3. Don’t Pray for Me—Linda Tillery

    When Linda Tillery came into women’s music, she already had a wealth of music industry experience under her belt. As a part of the psychedelic band The Loading Zone, she’d toured with Jeff Beck and Vanilla Fudge, and opened shows for Big Brother & The Holding Company (featuring Janis Joplin), The Who, Sam & Dave, and many others. She released a sorely overlooked solo album as Sweet Linda Divine on CBS Records in 1970. While working in a women’s bookstore in the mid-70s, she discovered women’s music. Her official introduction to Olivia Records came as a producer for BeBe K’Roche, which led to her producing other albums for the label and her own solo project. This tune was written by Mary Watkins in response to Anita Bryant’s anti-gay crusade.

  4. Sweet Woman—Cris Williamson

    Cris Williamson had also been working in the folk circuit in the late 60s and early 70s. Meg Christian, prior to forming Olivia Records, hosted a radio show in Washington D.C. and had been playing Williamson’s album. They met when Williamson came to the area for a concert and was shocked to find women singing her songs in the audience. At her suggestion, Christian, Ginny Berson and a handful of other women would form Olivia Records. It was Cris who would deliver the label’s biggest success. Her 1975 album The Changer and the Changed would sell over 500,000 copies, unheard of, at the time, for an album on an independent label. The album resonated deeply because of its unassuming and affirming lyricism, presenting lesbians with representations of [some of] their lives and relationships in musical form.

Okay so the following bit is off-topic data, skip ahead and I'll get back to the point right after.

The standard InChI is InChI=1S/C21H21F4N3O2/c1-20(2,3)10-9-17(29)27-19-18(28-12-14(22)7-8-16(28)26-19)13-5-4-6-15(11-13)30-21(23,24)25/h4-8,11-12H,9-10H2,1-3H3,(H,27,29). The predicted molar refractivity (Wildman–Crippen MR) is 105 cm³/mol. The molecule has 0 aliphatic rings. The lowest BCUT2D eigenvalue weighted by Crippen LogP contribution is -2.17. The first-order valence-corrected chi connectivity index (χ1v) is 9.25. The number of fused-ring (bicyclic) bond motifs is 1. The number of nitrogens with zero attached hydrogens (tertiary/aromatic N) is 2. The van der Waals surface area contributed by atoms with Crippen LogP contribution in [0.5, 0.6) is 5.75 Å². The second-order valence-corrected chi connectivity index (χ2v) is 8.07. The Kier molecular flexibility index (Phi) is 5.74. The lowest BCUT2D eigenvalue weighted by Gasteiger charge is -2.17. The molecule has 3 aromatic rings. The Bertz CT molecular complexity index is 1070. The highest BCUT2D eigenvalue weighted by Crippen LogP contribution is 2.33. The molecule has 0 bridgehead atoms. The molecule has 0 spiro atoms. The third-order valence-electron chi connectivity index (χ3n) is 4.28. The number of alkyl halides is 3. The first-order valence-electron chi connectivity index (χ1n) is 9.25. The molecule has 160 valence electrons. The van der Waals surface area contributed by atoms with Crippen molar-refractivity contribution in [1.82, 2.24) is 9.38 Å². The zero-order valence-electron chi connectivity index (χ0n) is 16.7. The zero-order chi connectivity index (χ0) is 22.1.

5. Sugar Mama—Gwen Avery